Title: Moonlight and the Pearler’s Daughter
Author: Lizzie Pook
Genre: Historical Fiction
Publication Date: 3rd March 2022
1886, BANNIN BAY, AUSTRALIA.
The Brightwell family has sailed from England to make their new home in Western Australia. Ten-year-old Eliza knows little of what awaits them on these shores beyond shining pearls and shells like soup plates – the things her father has promised will make their fortune.
Ten years later and Charles Brightwell, now the bay’s most prolific pearler, goes missing from his ship while out at sea. Whispers from the townsfolk suggest mutiny and murder, but headstrong Eliza, convinced there is more to the story, refuses to believe her father is dead, and it falls to her to ask the questions no one else dares consider.
But in a town teeming with corruption, prejudice and blackmail, Eliza soon learns that the truth can cost more than pearls, and she must decide just how much she is willing to pay – and how far she is willing to go – to find it . . .
The first thing that drew me to Moonlight and the Pearler’s Daughter is the stunning shimmering cover and pleasingly I can confirm that what’s inside the cover is just as beautiful. The story follows Eliza, whose family has made the long journey from England looking for prosperity in Western Australia in the business of pearl diving. The narrative has two strands, covering Eliza’s life in 1886 as a child growing up in Bannin Bay and as an adult, ten years later, when her father fails to return with his ship after a pearl diving trip. Despite what everyone around her claims, Eliza refuses to believe her father is dead and decides to uncover the truth.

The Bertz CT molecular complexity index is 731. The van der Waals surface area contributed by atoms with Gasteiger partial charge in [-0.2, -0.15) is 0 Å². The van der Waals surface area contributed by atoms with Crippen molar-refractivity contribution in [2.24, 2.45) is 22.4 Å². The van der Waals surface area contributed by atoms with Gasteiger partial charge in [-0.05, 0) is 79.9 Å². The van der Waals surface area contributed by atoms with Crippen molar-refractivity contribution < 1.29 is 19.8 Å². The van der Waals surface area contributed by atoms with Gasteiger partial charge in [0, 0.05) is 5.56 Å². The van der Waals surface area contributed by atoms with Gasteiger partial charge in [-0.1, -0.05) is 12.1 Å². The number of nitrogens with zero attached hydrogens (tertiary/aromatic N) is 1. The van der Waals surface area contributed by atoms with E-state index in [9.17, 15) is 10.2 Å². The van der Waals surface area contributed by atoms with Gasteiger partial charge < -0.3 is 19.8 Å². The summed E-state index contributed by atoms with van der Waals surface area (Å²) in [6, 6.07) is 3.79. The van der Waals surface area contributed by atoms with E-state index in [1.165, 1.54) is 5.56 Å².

One of the aspects that is so wonderful about this book is the lyrical and evocative prose. Pook is exceptionally good at writing about the vivid setting and nature in particular – both the beauty and brutality. I loved Eliza as a character, she is powerful in her way and her strength of conviction carries the novel in such an effective manner. I knew nothing about the historical pearl diving industry before reading Moonlight and the Pearler’s Daughter so it was a fascinating subject to learn more about and the book is filled with intriguing and impressive historical detail. This rich detail, when paired with the compelling mystery and the racial, gender, class and societal issues at play makes for a truly compelling and incredibly assured debut. Highly recommended.
Thank you so much to Anne Cater of Random Things Blog Tours for inviting me on this tour and organising it. I kindly received a copy of the book from the publisher. My review is entirely my own honest opinion.
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